There is certainly an intriguing mystery here. However a blunt attack on understanding this sort of thing might not succeed; one would need to find an oblique way to try to dig a bit deeper into some of the structure here.

Thanks for the pointer to the book of Š. Raudys. Machine learning is something that does interest me, but it is not a field that I currently work in. However that work does look like a very good piece of scholarship on pattern recognition - and it does make use of local measures of information, such as the Fisher Information functional. If I manage to find the time, maybe I'll seek to borrow a copy from a university library at some point (after the present chaos is over, of course), and have a bit of a read.

>He describes the following hierarchy of classifiers ... His main conclusion is that it is very important, in training neural networks, that they not overlearn. Which is to say, there always needs to be some noise in the training so that they stay open to new types of learning, which can be more sophisticated, as per this hierarchy.

I haven't heard of this sort of idea before but it sounds interesting, and potentially natural from the point of view of machine learning. Certainly when building convolutional neural networks for image recognition, lower networks learn lines and shapes first, before the network abstracts naturally to more complicated artifacts, depending on the training data. Again, I'm not an expert, but I've had the privilege of rubbing shoulders with a number of people at my office trained in this sort of thing, so I've learned a little through osmosis, so to speak.

>I was intrigued that his hierarchy might relate to the building blocks of my philosophy, which are cognitive frameworks that I call "divisions of everything". I write about them in my presentation, [Time and Space as Representations of Decision-Making](http://www.ms.lt/sodas/Book/20170929TimeSpaceDecisionMaking). My thought was that these classifiers might be distinguished by an increasing number of perspectives, from one to seven.

Thanks for sharing your earlier work. I've had a quick glance through what you've written.

In terms of a seven fold hierarchy of classifiers, I think that there might be potentially a relationship with the idea of Lens Categories. I am reminded of a conversation that I had with someone (a Professor of Biomedical Engineering) in the states in early 2019. His question was really an optics question, but nonetheless there does seem to be a potential link here. After a bit of a chat, I thought that what he mentioned seemed to have some relation to this [1979 paper about the elliptic umbilic diffraction catastrophe](https://www.researchgate.net/publication/252379656_The_Elliptic_Umbilic_Diffraction_Catastrophe). A more modern variant of same establishing an interesting connection with Airy rings can be found [here in this paper](https://www.researchgate.net/publication/231110105_From_Airy_rings_to_the_elliptic_umbilic_diffraction_catastrophe). In particular there seems to be some tie in between categories that have a lens space topology, between optics, and between catastrophe theory. I have not explored these connections very thoroughly.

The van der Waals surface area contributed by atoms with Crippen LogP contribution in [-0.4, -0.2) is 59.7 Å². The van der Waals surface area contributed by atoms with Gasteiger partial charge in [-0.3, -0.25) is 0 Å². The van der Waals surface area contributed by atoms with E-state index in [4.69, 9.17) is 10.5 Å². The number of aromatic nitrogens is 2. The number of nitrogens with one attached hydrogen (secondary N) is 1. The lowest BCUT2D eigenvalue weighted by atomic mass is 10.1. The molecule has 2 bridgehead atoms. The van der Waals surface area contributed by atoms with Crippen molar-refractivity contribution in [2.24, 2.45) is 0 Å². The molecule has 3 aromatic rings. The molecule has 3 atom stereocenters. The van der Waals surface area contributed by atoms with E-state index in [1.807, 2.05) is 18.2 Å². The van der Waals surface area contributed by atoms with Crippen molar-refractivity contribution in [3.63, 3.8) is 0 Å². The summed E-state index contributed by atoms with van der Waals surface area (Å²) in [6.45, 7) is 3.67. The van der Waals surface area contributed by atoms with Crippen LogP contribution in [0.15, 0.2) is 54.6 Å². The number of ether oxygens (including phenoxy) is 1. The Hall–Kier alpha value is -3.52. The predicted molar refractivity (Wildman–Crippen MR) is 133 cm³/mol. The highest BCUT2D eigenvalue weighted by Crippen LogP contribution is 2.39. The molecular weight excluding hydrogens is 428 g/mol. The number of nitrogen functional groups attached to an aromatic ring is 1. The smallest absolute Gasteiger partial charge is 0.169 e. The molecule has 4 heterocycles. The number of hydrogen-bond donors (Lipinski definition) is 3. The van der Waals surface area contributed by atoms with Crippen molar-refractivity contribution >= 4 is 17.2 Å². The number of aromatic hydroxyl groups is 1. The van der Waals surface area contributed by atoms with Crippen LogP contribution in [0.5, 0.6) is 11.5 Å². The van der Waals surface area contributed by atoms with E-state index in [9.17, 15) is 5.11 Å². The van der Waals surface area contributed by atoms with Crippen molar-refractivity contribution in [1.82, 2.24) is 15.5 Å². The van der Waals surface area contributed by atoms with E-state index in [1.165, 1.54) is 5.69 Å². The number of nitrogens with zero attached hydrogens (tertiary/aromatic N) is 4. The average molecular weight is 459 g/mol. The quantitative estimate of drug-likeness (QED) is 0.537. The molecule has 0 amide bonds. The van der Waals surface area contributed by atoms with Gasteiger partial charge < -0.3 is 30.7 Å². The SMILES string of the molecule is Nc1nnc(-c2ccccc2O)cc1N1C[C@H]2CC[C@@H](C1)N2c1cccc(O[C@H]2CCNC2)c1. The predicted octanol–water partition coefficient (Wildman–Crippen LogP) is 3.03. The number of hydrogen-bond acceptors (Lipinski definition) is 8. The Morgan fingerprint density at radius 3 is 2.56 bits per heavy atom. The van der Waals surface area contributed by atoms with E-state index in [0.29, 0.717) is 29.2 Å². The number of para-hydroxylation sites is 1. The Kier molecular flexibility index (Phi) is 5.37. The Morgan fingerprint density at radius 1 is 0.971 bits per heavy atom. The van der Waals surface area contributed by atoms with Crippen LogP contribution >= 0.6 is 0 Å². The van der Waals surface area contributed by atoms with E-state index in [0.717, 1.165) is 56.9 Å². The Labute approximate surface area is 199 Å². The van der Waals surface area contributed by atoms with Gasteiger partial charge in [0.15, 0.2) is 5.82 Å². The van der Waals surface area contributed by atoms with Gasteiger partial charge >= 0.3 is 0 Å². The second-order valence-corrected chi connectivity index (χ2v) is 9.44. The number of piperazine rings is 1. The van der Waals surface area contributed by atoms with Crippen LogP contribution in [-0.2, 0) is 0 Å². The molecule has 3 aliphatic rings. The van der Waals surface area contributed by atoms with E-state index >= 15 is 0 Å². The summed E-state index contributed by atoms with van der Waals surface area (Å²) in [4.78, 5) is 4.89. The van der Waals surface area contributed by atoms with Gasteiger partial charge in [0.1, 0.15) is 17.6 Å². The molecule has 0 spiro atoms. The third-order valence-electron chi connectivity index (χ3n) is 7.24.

Nonetheless I think this is a bit tangential to your interests and maybe totally off-track.

>In recent years, I have been looking for similar frameworks in mathematics, and thus have been studying Bott periodicity and Clifford algebras [...]

Yes, so as mentioned, I had a look at your work. A number of questions and observations come to mind.

One set of questions is: What is significant about a hierarchy of classifiers? How would this generalise to other problems apart from pattern recognition?

Another would be: Why seven? Where does this number come from? Can we construct this from a more primitive framework in terms of which a hierarchy of classifiers and their multiplicity are emergent properties?

One observation is that your work might benefit a little from asking yourself questions like: can this be made simpler? How can I express this more mathematically? Can I pare away unnecessary words and concepts here? Which ideas are essential and which are just labels?

Also,

Can I rigorously prove any of the statements in my programme? If I wanted to prove any of these statements, how would I go about that?

>[Hierarchy of classifiers]

I hope you don't mind all of the questions I have posed above. Hopefully they will help to sharpen your ideas.

Nonetheless, I have to admit I am drawn to this emergent property of the work of Raudys, and am intrigued by this particular set of questions that I asked above:

* Why seven? Where does this number come from?

* Can we construct this from a more primitive framework in terms of which a hierarchy of classifiers and their multiplicity are emergent properties?

There is certainly an intriguing mystery here. However a blunt attack on understanding this sort of thing might not succeed; one would need to find an oblique way to try to dig a bit deeper into some of the structure here.